The Effect of Fatty Acid Supplementation in Gestating Ewes on the Carcass Characteristics and Meat Quality of their Lambs with Deferment Levels of Feed Intake

Shannon Pyle
Undergraduate (Animal Sciences – Nutrition)
Dr. Alejandro Relling
Animal Sciences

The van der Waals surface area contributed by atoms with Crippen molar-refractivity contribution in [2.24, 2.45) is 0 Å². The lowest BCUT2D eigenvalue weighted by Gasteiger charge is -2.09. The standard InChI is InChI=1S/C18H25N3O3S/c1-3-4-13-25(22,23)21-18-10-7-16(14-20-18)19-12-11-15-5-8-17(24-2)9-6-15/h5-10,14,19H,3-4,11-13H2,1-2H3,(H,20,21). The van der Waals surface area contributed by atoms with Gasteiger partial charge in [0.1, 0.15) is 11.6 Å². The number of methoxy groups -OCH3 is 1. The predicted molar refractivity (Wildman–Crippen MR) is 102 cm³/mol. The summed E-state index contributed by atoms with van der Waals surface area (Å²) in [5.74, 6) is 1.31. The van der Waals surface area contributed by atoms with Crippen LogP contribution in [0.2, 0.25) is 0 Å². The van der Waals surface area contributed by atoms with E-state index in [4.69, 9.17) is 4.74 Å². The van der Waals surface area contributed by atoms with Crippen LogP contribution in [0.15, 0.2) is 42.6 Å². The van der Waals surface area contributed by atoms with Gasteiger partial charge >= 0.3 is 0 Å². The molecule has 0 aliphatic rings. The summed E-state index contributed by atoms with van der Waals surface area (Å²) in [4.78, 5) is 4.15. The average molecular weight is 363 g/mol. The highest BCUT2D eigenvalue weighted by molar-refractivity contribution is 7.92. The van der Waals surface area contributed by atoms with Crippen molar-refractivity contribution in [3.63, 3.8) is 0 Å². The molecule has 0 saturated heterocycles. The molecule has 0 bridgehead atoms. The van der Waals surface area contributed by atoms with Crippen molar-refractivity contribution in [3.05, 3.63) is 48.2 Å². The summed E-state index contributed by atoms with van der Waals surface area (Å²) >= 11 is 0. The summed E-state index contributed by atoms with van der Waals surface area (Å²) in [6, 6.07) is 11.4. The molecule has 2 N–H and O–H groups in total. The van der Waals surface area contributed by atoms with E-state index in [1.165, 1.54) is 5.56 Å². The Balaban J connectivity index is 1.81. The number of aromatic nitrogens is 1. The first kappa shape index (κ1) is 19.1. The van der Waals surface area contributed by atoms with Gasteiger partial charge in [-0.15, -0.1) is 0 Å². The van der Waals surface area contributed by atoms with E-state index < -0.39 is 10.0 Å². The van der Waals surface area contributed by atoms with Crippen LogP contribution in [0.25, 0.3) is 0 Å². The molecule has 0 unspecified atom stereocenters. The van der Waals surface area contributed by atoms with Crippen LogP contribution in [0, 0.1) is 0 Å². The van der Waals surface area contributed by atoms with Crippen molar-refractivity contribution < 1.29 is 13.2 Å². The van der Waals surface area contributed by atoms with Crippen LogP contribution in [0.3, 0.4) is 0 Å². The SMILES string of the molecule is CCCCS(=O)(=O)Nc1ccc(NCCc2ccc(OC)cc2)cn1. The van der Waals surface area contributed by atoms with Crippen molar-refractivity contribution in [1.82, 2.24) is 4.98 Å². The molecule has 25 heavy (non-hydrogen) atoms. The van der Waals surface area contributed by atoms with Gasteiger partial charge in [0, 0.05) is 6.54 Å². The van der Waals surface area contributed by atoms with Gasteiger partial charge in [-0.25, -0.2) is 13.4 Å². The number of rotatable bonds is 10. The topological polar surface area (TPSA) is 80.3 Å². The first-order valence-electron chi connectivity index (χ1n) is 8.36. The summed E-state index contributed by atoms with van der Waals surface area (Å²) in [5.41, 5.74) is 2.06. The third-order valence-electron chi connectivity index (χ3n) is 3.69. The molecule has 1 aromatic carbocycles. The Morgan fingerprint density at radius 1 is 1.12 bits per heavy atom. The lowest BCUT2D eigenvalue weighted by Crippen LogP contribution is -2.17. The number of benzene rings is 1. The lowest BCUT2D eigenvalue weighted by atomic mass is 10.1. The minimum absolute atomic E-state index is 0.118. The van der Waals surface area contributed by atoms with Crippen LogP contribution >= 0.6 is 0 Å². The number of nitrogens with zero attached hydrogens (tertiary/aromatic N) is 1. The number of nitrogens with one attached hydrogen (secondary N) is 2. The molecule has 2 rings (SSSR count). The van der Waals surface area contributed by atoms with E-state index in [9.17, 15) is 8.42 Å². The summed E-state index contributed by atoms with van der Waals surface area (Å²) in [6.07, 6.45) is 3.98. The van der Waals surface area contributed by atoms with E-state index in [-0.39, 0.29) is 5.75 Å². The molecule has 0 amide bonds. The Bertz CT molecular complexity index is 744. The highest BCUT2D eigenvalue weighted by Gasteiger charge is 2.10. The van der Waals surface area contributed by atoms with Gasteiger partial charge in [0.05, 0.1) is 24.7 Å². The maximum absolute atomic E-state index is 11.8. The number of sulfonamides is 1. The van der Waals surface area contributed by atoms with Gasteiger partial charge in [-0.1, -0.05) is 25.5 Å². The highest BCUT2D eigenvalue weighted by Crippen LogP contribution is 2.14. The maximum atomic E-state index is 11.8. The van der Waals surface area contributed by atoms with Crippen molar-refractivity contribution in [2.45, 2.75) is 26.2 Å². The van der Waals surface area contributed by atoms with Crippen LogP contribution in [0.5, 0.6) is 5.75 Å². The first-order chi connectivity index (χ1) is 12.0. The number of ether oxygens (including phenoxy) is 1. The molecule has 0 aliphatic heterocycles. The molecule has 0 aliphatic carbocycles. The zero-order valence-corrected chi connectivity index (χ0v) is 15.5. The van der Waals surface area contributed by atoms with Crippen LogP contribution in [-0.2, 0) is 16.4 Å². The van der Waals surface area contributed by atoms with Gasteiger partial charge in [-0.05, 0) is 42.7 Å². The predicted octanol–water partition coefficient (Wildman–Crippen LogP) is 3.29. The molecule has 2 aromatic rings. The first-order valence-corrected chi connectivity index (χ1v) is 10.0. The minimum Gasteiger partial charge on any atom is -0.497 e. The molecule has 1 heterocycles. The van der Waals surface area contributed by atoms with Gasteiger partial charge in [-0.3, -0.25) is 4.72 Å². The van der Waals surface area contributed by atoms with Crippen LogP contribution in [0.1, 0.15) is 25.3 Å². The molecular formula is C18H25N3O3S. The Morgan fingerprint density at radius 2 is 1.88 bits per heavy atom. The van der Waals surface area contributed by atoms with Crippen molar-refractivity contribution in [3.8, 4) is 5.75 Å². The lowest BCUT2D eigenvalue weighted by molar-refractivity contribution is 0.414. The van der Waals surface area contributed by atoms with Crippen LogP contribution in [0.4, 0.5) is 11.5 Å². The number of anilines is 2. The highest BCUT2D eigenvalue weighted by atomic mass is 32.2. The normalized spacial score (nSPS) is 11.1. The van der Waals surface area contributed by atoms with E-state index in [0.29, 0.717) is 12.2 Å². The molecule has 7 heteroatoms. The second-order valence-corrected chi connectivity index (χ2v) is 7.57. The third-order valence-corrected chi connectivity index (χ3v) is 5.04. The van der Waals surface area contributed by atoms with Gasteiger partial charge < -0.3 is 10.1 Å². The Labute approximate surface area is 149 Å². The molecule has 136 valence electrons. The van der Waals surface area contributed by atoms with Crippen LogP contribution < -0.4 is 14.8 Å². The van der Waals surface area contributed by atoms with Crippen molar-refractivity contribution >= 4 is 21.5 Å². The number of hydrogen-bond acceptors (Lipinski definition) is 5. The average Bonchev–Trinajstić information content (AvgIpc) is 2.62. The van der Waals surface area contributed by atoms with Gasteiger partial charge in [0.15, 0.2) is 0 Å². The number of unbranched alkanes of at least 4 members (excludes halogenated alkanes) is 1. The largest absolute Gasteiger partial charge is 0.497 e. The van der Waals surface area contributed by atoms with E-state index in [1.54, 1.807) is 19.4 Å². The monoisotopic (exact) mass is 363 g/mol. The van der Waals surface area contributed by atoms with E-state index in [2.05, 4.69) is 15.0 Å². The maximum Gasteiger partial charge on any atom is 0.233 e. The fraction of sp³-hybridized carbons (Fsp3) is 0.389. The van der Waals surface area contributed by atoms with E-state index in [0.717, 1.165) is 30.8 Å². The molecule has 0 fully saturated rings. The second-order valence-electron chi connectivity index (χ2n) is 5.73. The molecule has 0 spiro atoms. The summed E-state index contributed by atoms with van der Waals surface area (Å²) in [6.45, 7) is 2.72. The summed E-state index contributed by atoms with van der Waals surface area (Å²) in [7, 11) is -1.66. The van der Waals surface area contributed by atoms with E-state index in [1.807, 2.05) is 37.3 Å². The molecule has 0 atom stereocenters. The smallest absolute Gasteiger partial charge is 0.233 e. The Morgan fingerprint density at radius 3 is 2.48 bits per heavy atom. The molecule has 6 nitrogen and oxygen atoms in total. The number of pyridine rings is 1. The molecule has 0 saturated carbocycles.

The objective of the study was to investigate the effects of changes in nutrition of gestating sheep and feed restriction on the growth and meat quality of their offspring. Previous research has shown that supplementation of gestating ewes with long chain fatty acids rich in the omega-3 fatty acids eicosapentaenoic (EPA) and docosahexaenoic acid (DHA) increased the growth of their offspring compared to those ewes supplemented with mono-unsaturated fatty acid (MUFA). Therefore, this proposed research is designed understand how maternal supplementation of fatty acids effects postmortem quality of the longissimus dorsi, specifically muscle pH, instrumental color, and instrumental tenderness. The tested hypothesis was that lambs born from ewes supplemented with EPA and DHA will have a greater body weight, which will be associated with more marbling, greater levels of tenderness, lower muscle pH, and a lighter muscle color when they received an ad-libitum feed intake, but not under a small feed restriction. Twenty-four Dorset crossbreed wethers were used in this 2x2 factorial arrangement study. The two main factors were fatty acid supplementation to the dam during gestation and the level of feed intake. Meat samples (aged 7 days postmortem) were cut perpendicular to the ventral surface into two 6.35-cm sections and randomly allotted to endpoint cooking temperature (target endpoint cooking temperature of either 63°C or 71°C). The remaining section was used for the analysis of uncooked instrumental color and pH. Samples were cooked in a water bath to the aforementioned endpoint cooking temperatures and instrumental tenderness was assessed the following day using the Meullenet-Owens Razor Blade (MORS) test with a TA-XT texture analyzer. It was found that the body fat and yield grade values of the carcasses were changed based on fatty acid supplementation and restricted feed intake (P value for the interaction < 0.05). However, there was no significance in the data representing meat quality (P > 0.10). These results indicate that an extended time of fatty acid supplementation in late gestation ewes and restricted feed intake of their offspring will not have a significant effect on the lamb meat quality, but they might change back fat accretion.